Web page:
After a recent TealGrade, we realized we needed to make some changes. It didn’t feel right as the conversation was trying to be both an interview, but also a conversation about the future and ensuring success. Here’s Matt again:
“The positive feedback happened quickly, while the constructive feedback took a lot of time, clarifying and unpacking. There were moments of high praise, and then moments where it felt like a referendum on whether or not I should continue with the team.”
What we’re in process of doing therefore is changing the name of the review itself, looking at how we structure the conversation, as well as making it clear to Teal U participants that it’s just part of the decision process, not the make-or-break interview that it has previously been perceived to be.
We felt it was important to celebrate the milestone of becoming a full-fledged Teal team member and so brainstormed ideas for a celebration for employees. As none of us had done this previously, we took the opportunity at our annual retreat (we’ll look at how valuable this retreat is in a future post) for all the existing employees to partake at the same time. The “Teal Ceremony” came from ideas suggested by the team and the basic format is that the new employee gets the opportunity to:
Share The Journey – Tell the story of what brought them to where they are today and what Fitzii means to them
Leaving Behind – Write down the things they’re happiest to be leaving behind from the old ways of working, and physically destroy them (we had a campfire at the retreat)
Commitment – Tell the group what vows they are committing to in terms of: Radical Responsibility, Bringing your whole self, and Being a trusted guide for others
Do It – Choose an act to display their trust in the team
Teal Token – Receive a silly/fun token from the team (we all received Teal underwear!)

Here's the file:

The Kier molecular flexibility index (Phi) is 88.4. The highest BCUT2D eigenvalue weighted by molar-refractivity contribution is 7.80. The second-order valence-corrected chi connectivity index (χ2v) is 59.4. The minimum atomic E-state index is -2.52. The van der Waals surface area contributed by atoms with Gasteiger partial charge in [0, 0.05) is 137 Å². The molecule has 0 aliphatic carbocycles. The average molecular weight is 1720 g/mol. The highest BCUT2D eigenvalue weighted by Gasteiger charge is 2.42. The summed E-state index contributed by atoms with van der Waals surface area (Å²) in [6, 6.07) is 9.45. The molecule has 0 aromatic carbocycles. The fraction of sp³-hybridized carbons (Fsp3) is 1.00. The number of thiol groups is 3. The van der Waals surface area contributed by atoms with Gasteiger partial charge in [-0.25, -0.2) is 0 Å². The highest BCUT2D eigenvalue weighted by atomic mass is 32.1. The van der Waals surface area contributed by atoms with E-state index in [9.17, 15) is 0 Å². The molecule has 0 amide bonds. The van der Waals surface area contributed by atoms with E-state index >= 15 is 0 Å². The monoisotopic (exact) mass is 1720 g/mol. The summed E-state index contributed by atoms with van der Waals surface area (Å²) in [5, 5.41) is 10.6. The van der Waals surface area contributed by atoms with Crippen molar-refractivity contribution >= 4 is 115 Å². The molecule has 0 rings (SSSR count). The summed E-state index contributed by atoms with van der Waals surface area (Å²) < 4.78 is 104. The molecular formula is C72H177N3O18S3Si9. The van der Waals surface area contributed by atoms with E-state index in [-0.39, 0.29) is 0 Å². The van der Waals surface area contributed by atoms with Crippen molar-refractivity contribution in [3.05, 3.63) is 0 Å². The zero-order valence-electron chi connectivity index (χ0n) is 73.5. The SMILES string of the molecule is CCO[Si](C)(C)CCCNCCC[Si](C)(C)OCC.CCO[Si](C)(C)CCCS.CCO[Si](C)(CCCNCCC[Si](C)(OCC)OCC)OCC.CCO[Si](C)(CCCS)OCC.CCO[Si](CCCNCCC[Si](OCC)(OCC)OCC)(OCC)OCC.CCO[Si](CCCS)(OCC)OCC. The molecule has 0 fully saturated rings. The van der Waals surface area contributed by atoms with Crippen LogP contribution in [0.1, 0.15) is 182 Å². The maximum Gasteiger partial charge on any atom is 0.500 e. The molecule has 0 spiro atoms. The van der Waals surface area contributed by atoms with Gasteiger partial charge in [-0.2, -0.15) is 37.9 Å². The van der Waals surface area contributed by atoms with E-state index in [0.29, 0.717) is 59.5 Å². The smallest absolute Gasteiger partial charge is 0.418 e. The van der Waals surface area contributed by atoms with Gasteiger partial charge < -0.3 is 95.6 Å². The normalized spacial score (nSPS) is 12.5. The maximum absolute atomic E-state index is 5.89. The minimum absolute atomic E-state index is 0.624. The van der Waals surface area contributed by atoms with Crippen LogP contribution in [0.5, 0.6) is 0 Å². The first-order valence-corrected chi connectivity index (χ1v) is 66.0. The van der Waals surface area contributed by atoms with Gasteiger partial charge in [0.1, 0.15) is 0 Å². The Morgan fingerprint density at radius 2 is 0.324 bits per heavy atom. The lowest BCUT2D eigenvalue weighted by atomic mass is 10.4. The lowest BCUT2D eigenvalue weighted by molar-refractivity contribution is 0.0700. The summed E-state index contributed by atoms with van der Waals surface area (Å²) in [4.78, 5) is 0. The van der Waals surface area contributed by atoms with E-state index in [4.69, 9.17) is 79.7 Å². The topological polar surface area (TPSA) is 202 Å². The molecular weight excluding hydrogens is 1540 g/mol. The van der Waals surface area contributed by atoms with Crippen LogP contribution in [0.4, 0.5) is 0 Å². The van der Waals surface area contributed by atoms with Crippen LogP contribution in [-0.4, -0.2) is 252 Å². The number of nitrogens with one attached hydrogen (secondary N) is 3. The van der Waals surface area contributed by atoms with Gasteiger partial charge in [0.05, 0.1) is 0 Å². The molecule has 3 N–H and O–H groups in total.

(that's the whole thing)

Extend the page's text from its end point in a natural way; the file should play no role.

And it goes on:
The stories were very personal, powerful and moving; people were happy to leave behind things like politics, bad bosses, not being able to be one’s true self at work, bureaucracy, pointless dress codes and much more; and the “Do It” acts included trust falls, couples’ acro-yoga, and a stunning singing performance!
Here’s a shot of the commitment “vows” being shared during a recent Teal ceremony we had in a restaurant:
Just the Beginning
I think this entire process reflects the fact that finding good people is only the start, and ensuring their success during the critical first few months requires a lot of work. This is even more true for Teal organizations. It’s well worth the effort, however, as the extensive on-boarding makes the individual and the whole team stronger. As Lori, our most recent entrant into Teal U says:
“An unbelievable experience from ‘interview’ to on-boarding to immersion and integration into a Teal team. I am in absolute awe of what becomes of people when a true sense of ownership is uncovered through the beautiful polarity of both extreme freedom and responsibility. The framework of Teal U provides a foundation and starting point that truly empowers a new member of this transformative environment.”
I’d love to hear your feedback on our process and the kind of things that are working in other organizations, so please share in the comments. I’ll finish off with a great quote from Henry Ford:
Coming together is a beginning;
keeping together is progress;
working together is success.
Brent Lowe says
Awesome article Ian. Thanks for capturing this. I am helping a team member onboard into our Teal environment and I’ve picked up some tips from this post. The celebrating section stands out as super important and something we will now incorporate.
Ian Yates says
You’re exactly right. It’s easy to focus on the process and forget to celebrate the achievements along the way – I’m often guilty of this. Luckily we have some Fitzii team members that are great at this human aspect and keep the whole team reminded of its importance.
TS Gordon says
TEAL forced me to reconsider the nature of personal transformation. I’m trying not to stay stuck on any one aspect of my great, game-changing start-up ideas. The concept and implementation strategy takes on a different complexion every time I query my team for fresh input. As the story goes, everything changes when you have the ability to interface in person, in real time. My smartest move was to move directly from a sales perspective into a classroom teaching environment.
Thanks for the ‘how-to’s’ as I view these things at scale.
Lori Campbell says
Well captured Ian.